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Prom dresses, cake pans, and power tools: Welcome to the new public library

Public libraries have evolved to meet the needs of their communities, with some even building housing. As needs continue to change, so too will libraries.

Cristina Spanò for the Boston Globe

John Agnew has lived in Caruthersville, a small farming community in Missouri’s southeast Bootheel region, for every one of his 42 years. Yet he hadn’t set foot in the public library, barely a block off the town’s main drag, until just a few weeks ago. “When I was younger,” he says, “I thought the library was just about books.”

What finally brought Agnew through the swinging glass doors wasn’t the latest best-seller, but a Facebook post announcing a “Job Center at the Library.” On the last Tuesday of every month, a representative from the Missouri Career Center in Kennett, the nearest state unemployment office some 25 miles west, sets up a laptop in the library’s front conference room and helps residents register for state benefits and fill out applications for job training and local employment.


It’s a service that is desperately needed in a region that is perennially listed as one of the poorest in the state; where the mechanization of agriculture and scarcity of other industry has left 5.7 percent of the workforce unemployed — nearly twice the state average.

Over the past five years, director Teresa Tidwell has transformed the Caruthersville Public Library from a grim repository of dusty tomes into a lifeline for its patrons. Here they can check out a tablet loaded with resume-building templates, technological and digital literacy guides, and tutorials about spotting job scams and starting your own business. A few months ago, the library even tried checking out bicycles and helmets. "They don’t even have to be quiet,” says Tidwell. “We want to be a community hub, where people want to come rather than thinking they’re going to get chased out.”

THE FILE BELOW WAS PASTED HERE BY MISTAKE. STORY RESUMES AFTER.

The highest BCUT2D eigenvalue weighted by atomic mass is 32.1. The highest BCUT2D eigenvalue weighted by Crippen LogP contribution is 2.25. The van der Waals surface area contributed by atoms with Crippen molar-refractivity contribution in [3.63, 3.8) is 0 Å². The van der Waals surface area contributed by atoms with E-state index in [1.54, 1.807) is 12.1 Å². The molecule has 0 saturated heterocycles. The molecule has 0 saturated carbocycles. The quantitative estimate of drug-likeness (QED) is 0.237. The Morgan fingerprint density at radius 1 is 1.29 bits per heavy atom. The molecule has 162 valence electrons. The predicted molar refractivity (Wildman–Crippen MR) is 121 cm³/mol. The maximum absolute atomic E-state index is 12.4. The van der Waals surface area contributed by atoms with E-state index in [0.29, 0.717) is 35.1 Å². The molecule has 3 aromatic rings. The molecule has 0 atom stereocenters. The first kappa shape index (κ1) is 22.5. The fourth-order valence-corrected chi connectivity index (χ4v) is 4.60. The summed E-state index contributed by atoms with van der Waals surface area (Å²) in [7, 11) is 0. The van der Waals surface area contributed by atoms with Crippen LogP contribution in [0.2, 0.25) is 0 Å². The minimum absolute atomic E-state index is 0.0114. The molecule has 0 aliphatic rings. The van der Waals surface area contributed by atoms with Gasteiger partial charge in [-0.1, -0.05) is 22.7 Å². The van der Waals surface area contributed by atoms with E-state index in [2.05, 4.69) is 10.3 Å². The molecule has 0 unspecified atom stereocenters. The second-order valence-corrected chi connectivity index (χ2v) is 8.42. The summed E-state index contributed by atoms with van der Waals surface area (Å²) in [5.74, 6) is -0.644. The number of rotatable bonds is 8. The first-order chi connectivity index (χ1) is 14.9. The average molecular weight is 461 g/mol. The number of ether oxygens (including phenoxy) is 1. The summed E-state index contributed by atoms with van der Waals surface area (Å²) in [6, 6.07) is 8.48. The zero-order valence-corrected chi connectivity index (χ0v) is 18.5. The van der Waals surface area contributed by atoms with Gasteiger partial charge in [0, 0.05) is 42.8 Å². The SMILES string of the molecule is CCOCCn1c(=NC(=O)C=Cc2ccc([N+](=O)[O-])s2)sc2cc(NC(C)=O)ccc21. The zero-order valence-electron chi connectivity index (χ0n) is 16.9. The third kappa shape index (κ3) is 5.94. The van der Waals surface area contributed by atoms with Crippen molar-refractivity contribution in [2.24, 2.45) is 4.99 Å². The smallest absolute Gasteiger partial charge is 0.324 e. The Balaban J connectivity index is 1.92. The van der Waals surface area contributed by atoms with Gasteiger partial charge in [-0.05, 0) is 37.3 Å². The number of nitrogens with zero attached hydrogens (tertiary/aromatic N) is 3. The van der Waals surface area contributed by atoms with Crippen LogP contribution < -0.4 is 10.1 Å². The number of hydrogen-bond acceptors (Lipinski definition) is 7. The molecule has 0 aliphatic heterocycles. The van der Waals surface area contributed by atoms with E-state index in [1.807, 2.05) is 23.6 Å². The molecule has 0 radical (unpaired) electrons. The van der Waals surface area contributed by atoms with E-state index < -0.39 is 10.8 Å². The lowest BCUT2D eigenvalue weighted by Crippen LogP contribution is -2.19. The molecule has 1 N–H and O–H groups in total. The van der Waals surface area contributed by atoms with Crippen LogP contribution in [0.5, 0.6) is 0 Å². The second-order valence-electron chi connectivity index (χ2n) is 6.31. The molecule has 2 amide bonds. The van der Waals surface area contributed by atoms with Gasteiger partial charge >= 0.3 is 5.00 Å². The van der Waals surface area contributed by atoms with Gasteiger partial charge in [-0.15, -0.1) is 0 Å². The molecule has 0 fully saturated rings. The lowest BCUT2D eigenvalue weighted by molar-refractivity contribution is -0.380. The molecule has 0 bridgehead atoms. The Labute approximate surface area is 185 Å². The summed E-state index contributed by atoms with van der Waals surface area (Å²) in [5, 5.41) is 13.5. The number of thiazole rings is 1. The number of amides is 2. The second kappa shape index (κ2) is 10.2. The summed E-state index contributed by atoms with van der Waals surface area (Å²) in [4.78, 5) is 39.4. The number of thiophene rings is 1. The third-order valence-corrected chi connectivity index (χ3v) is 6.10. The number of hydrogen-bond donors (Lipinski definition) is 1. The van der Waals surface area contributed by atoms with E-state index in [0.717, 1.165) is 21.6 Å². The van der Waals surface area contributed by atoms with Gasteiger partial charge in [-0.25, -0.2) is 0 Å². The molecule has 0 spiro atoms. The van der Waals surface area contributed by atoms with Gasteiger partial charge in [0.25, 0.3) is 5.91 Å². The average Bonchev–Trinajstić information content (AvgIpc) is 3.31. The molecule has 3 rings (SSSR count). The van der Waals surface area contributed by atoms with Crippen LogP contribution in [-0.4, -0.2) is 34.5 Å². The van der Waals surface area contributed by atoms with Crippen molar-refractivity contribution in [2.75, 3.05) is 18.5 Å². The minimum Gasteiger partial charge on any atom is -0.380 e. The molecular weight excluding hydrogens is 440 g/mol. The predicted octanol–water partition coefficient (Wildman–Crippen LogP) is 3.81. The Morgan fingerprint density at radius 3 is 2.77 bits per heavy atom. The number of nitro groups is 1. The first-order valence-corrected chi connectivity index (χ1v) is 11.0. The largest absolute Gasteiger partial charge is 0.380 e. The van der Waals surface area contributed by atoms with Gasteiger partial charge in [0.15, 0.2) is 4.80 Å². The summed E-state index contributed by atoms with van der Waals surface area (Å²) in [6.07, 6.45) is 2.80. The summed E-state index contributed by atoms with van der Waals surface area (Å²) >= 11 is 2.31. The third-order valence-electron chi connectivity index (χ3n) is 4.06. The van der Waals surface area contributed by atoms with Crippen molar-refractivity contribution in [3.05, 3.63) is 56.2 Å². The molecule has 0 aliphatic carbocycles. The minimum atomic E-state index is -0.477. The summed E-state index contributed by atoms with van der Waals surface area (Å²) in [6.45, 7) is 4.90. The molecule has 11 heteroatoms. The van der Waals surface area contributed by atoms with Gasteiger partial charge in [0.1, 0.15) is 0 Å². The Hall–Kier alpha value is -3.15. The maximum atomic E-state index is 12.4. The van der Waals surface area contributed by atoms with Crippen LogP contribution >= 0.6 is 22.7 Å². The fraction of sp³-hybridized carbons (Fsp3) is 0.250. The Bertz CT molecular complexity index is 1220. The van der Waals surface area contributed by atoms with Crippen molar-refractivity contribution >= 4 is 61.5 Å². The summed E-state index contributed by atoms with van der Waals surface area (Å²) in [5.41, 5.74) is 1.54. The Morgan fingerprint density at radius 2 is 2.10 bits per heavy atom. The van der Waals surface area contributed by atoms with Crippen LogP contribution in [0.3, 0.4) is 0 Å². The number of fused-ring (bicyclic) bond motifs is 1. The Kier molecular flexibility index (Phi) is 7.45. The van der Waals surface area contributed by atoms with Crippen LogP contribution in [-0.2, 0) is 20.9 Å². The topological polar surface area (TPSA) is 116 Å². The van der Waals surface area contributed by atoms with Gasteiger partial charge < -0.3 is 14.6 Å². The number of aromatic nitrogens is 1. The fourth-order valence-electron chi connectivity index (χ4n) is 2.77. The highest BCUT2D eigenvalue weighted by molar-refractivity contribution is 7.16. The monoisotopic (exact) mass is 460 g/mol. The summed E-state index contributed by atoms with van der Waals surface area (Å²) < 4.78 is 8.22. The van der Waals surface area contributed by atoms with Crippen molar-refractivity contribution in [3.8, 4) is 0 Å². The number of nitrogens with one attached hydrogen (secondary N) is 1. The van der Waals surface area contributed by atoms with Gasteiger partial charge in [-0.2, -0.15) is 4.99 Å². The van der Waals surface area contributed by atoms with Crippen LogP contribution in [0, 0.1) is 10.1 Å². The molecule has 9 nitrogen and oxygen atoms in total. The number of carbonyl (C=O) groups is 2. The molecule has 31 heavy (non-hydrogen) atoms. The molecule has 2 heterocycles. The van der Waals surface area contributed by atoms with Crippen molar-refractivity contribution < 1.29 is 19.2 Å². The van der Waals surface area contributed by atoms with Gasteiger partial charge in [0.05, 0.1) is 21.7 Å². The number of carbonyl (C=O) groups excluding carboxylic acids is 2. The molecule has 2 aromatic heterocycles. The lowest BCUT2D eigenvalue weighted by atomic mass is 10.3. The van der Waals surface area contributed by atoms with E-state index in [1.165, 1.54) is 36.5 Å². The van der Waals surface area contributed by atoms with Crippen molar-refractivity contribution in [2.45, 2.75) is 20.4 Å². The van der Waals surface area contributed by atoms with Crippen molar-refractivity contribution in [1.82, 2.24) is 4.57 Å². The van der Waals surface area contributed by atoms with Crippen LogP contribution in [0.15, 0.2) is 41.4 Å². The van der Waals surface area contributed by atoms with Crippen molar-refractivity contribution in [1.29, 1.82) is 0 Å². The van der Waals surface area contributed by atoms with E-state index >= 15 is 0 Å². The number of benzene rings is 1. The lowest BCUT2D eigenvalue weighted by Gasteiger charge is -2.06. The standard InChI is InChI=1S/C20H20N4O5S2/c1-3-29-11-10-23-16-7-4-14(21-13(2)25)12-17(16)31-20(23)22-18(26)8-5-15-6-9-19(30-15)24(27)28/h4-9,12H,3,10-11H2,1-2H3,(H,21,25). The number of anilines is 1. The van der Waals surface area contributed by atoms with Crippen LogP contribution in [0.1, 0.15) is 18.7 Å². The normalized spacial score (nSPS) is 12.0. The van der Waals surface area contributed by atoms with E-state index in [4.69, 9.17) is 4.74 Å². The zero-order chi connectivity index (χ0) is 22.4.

In recent years, libraries across the country have been evolving to meet the needs of their communities. Modern libraries offer access to social services and government aid in places where the state has cut back. In addition to books and DVDs, they loan out items as diverse as prom dresses, cake pans, and power tools. They host programs for financial literacy and substance abuse recovery and ballet. In fact, a Pew Research Survey found that nearly two-thirds of adults believe that closing their local library would have a major impact on their community, with about half having used or visited a public library in the prior 12 months. Last year, more Americans went to the library than went to the movies.


And as the needs of communities change, libraries will continue to change right along with them.

“Libraries are more dynamic and more integral to community life,” says Ramiro Salazar, president of the Public Library Association, a professional association of public librarians. “The prime mission used to be using books as power to enlighten and inform the community. That mission is the same — now we just use different strategies.”


When it was established in 1848, the Boston Public Library was the first free municipal library of its size in the United States. The original idea was to set up a public place where books from American and French libraries could be exchanged, and BPL opened to residents in 1854 with 16,000 volumes. When the Central Library in Copley Square, still the hub of an ever-expanding system of branches, was completed in 1895, architect Charles Follen McKim called it a “palace for the people.”


Today the renovated Central Library contains a lecture hall, a WGBH satellite studio, a high-tech community learning center, and a café. In December, BPL officials announced that they are considering adding apartments to four of its 25 neighborhood branches as a way to leverage city-owned space to alleviate the current affordable housing crisis. There is also a separate initiative to add housing, hotel space, and a parking garage to the branch in Chinatown. If it happens, Boston would join Chicago and New York as the only cities to introduce this co-habitation model — and it’s just one among dozens of ways urban and suburban libraries are expanding their mission beyond books.